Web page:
The Niagara County Sheriff's Office 911 center has begun dispatching for the New York State Police barracks in both Lockport and the Town of Niagara.
Currently, the State Police dispatches troopers from the barracks on Dysinger Road in the Town of Lockport. On Nov. 1, the police phone lines from the barracks were transferred to the Niagara County Sheriff's Office 911 center and the troopers will switch to the Sheriff's Office police radio frequency as their primary channel. All 911 calls via cell phones are currently received by the Sheriff's Office 911 center staff at the State Police Lockport barracks. Non-emergency business may still be conducted by calling 716-434-5589.
There will also be an emergency call box located at the front door of the Lockport barracks in the event a citizen arrives at the barracks with an emergency. The call box will ring into the 911 center and the closest available police car will be dispatched.
The Niagara County Public Safety Training Center, which houses the 911 center, was funded by the Niagara County Legislature in January 2001 through a resolution dedicating Tobacco Settlement Funds to the project. The goal was to move toward one consolidated dispatch center to serve all Niagara County residents.
The Sheriff's Office moved its dispatch functions into the center in 2007 and currently dispatches sheriff's patrol, all town and village police departments, the City of North Tonawanda police and fire departments and all county volunteer fire and ambulance services.
The 911 center maintains a staff of approximately 30 civilian dispatchers and each shift is staffed with four to six dispatchers. On April 5, 2011, the Niagara County Sheriff's 911 Center received full 911 state accreditation status. The center was required to meet several difficult standards, which included many hours of difficult training for the dispatchers.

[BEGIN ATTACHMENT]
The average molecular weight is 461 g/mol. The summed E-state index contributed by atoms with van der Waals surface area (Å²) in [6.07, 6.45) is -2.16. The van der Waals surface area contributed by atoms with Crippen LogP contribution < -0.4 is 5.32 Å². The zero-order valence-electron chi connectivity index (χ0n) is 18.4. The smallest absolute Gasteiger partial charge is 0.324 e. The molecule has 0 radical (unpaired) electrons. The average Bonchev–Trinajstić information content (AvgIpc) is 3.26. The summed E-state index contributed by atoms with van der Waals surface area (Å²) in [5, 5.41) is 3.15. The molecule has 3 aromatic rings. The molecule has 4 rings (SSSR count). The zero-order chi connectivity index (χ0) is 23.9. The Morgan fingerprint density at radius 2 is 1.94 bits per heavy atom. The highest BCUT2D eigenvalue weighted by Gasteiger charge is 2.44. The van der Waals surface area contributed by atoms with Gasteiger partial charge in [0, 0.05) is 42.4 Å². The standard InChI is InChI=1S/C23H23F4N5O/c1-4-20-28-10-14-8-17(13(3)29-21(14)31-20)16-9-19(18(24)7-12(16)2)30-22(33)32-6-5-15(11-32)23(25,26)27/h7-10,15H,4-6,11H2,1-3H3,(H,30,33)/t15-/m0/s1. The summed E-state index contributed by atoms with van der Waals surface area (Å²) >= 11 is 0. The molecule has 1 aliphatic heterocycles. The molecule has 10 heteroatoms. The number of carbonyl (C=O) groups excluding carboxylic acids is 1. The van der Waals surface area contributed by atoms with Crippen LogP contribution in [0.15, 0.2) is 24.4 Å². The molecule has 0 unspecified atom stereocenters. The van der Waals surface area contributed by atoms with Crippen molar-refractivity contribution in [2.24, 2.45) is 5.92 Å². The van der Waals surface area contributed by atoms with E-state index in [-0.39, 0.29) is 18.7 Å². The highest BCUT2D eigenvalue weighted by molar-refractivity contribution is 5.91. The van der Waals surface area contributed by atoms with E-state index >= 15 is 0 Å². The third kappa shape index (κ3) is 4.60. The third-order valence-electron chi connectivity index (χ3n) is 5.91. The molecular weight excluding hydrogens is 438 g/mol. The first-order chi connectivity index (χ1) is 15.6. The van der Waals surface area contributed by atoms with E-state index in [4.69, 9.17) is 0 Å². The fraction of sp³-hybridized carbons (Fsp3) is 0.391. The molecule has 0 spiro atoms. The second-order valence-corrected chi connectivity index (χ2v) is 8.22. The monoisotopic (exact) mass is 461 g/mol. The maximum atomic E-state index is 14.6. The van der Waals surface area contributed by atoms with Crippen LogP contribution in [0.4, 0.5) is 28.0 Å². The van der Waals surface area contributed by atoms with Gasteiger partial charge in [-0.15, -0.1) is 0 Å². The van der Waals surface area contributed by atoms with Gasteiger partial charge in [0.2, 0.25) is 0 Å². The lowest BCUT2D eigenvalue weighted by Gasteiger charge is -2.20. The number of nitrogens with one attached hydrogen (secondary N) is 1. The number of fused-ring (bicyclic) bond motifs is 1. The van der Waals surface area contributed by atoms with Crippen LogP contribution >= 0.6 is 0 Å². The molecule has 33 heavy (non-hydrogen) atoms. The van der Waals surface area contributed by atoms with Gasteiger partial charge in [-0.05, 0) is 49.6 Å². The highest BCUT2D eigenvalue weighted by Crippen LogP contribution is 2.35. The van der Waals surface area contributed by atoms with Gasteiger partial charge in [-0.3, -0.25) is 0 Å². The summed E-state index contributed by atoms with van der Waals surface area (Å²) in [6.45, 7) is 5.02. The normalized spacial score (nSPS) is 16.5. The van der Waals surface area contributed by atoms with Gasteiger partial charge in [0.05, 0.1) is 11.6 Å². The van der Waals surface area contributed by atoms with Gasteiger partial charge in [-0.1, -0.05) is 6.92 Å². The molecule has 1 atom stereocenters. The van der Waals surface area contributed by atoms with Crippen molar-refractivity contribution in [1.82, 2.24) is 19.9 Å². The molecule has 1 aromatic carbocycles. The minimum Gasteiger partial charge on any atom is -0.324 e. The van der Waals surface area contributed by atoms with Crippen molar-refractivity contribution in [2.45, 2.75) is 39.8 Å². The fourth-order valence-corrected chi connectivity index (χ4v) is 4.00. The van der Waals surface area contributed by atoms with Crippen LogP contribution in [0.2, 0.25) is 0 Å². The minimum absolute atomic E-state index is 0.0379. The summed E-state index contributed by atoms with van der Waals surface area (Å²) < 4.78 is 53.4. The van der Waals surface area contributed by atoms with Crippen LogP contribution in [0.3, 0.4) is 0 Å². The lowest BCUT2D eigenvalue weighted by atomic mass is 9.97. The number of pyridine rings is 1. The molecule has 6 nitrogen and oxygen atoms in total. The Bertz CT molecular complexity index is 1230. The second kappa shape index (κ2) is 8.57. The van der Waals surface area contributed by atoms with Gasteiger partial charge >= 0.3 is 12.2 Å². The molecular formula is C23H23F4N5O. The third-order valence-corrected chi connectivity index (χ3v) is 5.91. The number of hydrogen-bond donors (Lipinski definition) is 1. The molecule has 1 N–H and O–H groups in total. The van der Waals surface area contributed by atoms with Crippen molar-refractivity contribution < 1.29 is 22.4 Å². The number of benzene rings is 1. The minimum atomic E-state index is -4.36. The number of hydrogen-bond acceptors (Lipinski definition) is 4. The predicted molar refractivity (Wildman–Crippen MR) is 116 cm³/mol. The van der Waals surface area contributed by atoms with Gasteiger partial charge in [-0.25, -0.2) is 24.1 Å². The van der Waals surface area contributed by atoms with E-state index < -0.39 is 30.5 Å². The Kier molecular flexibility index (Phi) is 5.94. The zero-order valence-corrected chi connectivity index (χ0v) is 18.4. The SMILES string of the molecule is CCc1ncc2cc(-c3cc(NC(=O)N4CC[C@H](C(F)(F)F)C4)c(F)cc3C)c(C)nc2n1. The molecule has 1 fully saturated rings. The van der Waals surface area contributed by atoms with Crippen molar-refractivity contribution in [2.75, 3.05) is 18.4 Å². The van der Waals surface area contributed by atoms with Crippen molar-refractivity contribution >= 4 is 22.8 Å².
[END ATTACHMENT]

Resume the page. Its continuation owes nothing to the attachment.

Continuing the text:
Niagara County Sheriff James R. Voutour said, "The partnership with the State Police comes at a time when governments are being asked to cut expenses and share services. It just makes sense to combine dispatching into one central location where future equipment and resources can be dedicated to a single site."
A full upgrade in radios and towers for communication is currently underway to comply with federal mandates for narrow banding. The $10 million project, contracted to Motorola, will narrow the current bandwidth for police communications to free up addition spectrum for first responders and private industry. The project has a target date of August 2014 for completion. The Sheriff's Office also recently received a $750,000 grant to upgrade computer-aided dispatch for police and fire so that all the emergency responders using the dispatch center will share the same information platform.
State Police Capt. Craig Hanesworth said, "I believe that this consolidation of dispatch services provides the citizens of Niagara County with the best in police service and response times while also providing for an increase in the safety of our officers. In addition, this consolidation allows us to reassign Troopers to road patrol functions who would have otherwise been delegated to dispatch and clerical administrative functions. This move should help increase police coverage and response times in the county."